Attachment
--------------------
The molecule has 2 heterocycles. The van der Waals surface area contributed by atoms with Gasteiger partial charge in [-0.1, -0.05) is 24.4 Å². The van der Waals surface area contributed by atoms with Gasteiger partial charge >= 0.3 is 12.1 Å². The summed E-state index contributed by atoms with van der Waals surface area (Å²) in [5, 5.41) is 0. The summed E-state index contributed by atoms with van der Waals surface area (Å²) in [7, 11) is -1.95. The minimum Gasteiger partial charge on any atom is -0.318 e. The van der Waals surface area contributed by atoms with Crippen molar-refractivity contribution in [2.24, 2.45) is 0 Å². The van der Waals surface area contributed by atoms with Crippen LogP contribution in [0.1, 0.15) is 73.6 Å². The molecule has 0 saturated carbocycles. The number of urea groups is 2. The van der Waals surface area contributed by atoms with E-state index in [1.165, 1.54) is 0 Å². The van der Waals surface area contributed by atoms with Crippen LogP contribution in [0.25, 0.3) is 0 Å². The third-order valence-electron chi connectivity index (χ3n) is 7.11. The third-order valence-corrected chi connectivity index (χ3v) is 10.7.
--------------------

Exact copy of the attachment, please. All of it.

The molecule has 2 heterocycles. The van der Waals surface area contributed by atoms with Gasteiger partial charge in [-0.1, -0.05) is 24.4 Å². The van der Waals surface area contributed by atoms with Gasteiger partial charge >= 0.3 is 12.1 Å². The summed E-state index contributed by atoms with van der Waals surface area (Å²) in [5, 5.41) is 0. The summed E-state index contributed by atoms with van der Waals surface area (Å²) in [7, 11) is -1.95. The minimum Gasteiger partial charge on any atom is -0.318 e. The van der Waals surface area contributed by atoms with Crippen molar-refractivity contribution in [2.24, 2.45) is 0 Å². The van der Waals surface area contributed by atoms with Crippen LogP contribution in [0.1, 0.15) is 73.6 Å². The molecule has 0 saturated carbocycles. The number of urea groups is 2. The van der Waals surface area contributed by atoms with E-state index in [1.165, 1.54) is 0 Å². The van der Waals surface area contributed by atoms with Crippen LogP contribution in [0.25, 0.3) is 0 Å². The third-order valence-electron chi connectivity index (χ3n) is 7.11. The third-order valence-corrected chi connectivity index (χ3v) is 10.7.